Inquest into death of Isabel Gentry
University Hospital Bristol NHS Trust found responsible of ‘Neglect’ following teenage death from meningitis
Kerry Fifield, Partner, was instructed by the family of Isabel ‘Izzy’ Gentry, following a recommendation from the Meningitis Research Foundation in June 2016 shortly after Isabel’s death.
The Inquest took place at Bristol Coroner’s Court last week, Martin Pettingell, Partner, represented the family at the Inquest.
Isabel was studying for her AS exams when she became ill on 17 May 2016. Her mother; Claire Booty, telephoned the 111 service seeking further advice. Izzy confirmed she was suffering from headache, neck pain and fever. A request was made for an out of hours GP to call back. When the doctor called back Izzy was being sick and then fainted. Claire Booty was advised to hang up and call an ambulance immediately.
Izzy was admitted to the Emergency Department at the Bristol Royal Infirmary (BRI) in the early hours of the morning on 18 May 2016. Following an assessment by the triage nurse she was seen by the doctor. An examination was carried out. Mrs Booty was concerned that the examination was not ‘thorough or logical’. A history was recorded of ‘loose stools, malaise and lethargy’. Izzy’s temperature and heart rate remained raised in hospital despite treatment with paracetamol and fluids. The doctor made a diagnosis of suspected gastroenteritis and discharged her shortly after 5am.
Later that day her mother contacted the GP surgery to request a home visit but received a call back from the GP mid afternoon and a prescription was provided for anti-sickness medication. No home visit was arranged.
A further call early evening resulted in an emergency admission back to the BRI by ambulance. On arrival the Consultant diagnosed meningitis. Tragically Isabel’s condition deteriorated quickly thereafter and she was pronounced dead on 20 May 2016.
Shortly after the death the Trust carried out its own investigation and prepared a Root Cause Analysis Report concluding that all care including the decision to discharge was appropriate.
The GP surgery also carried out their own independent enquiry and accepted that there were failings in respect of the handling of the telephone call and decisions made.
Prior to the Inquest the Coroner made the decision to obtain independent evidence from an A&E Consultant; Dr Holburn to comment on the treatment in the BRI and also a Causation report from a Dr Ninis a Consultant in Infectious Diseases. Both reports criticised the assessment by the doctor in the Emergency Department, the decision to discharge from hospital and the conclusions reached within the Root Cause Analysis. Dr Ninis gave evidence to the effect that if Izzy had remained in hospital and not discharged her condition would have deteriorated, she ought to have received appropriate treatment including antibiotics and if that action had been taken she would have survived.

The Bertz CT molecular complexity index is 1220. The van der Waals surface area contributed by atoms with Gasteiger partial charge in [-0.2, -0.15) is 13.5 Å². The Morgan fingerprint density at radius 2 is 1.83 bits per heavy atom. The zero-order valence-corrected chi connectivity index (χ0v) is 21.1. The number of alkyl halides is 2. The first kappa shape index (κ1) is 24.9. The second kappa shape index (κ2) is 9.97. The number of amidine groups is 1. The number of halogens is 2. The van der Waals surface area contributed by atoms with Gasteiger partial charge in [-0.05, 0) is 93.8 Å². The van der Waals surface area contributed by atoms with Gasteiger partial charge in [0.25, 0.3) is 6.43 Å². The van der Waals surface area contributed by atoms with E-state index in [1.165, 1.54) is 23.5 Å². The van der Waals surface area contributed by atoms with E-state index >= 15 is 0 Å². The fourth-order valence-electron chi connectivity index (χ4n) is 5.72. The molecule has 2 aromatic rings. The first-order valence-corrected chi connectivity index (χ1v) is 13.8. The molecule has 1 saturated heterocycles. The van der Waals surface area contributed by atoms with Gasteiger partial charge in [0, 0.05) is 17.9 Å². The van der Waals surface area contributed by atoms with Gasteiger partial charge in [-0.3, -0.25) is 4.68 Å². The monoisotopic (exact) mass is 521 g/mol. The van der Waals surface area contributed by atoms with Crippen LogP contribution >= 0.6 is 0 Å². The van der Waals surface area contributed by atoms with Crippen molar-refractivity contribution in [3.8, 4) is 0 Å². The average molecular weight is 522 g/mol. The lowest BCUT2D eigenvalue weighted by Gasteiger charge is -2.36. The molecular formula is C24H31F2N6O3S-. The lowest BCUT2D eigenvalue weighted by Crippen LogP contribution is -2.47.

Following the Inquest the Coroner; Maria Voisin made the following findings:
- The doctor in the BRI did not take an accurate history.
- The observations and bloods taken in hospital were abnormal.
- The observations and bloods were not considered in light of the fluid and medication prescribed.
- A diagnosis of gastroenteritis was not appropriate.
- The previous case of meningitis was not acted upon.
- No senior review was carried out.
The Coroner reached the conclusion that Izzy died from Natural Causes, (i.e. Meningococcal Meningitis), contributed by neglect.
The Coroner confirmed that she was under a duty to prevent future deaths and would make recommendations that the Men B vaccination be extended to cover Izzy’s age group and would also be preparing a report for the Bristol Royal Infirmary.
Vinny Jones, Chief Executive of Meningitis Research Foundation (MRF) commented after the case and said:
“It is because of cases such as Izzy’s that MRF has campaigned tirelessly to raise awareness of meningitis and septicaemia, and for vaccines to protect vulnerable children and teenagers from these deadly infections. We publish guidelines and educational materials for health professionals to help them recognise the illness and deliver life saving treatment.”
This case highlights that families would have considerable difficulty accessing justice if the Department of Health succeed in introducing fixed fees for clinical negligence claims for all cases where damages are worth less than £25,000. Currently clinical negligence solicitors, SCIL (Specialist Clinical Injury Lawyers) and AVMA are in consultation with the Department of Health and a key recommendation is that all fatal cases should be excluded from fixed fees.
In this particular case all interested parties in the Inquest were represented at the Inquest by advocates. It is not always easy to recover the Claimant’s costs of such representation and if those cases fall within the ‘fixed fee regime’ the costs would simply be unrecoverable and the families would have to pay for their own legal representation or proceed with no legal assistance. On a five day Inquest those costs are likely to be in the region of £10,000, an expense that many could simply not afford.
Kerry Fifield said:
“This was a tragic case and one where the situation was made significantly worse by the manner in which it was handled by the hospital following Isabel’s death. Even when the Trust carried out their own internal investigation it lacked any real critical analysis of the assessment carried out by the doctor. When the Trust received the independent reports obtained by the Coroner, which were critical of the care received, the Trust still failed to accept that they had done anything wrong.”
If you or a member of your family have been affected by delay in diagnosis or medical negligence relating to the treatment of meningitis please get in touch or call one of our medical negligence specialists on 0800 316 8892.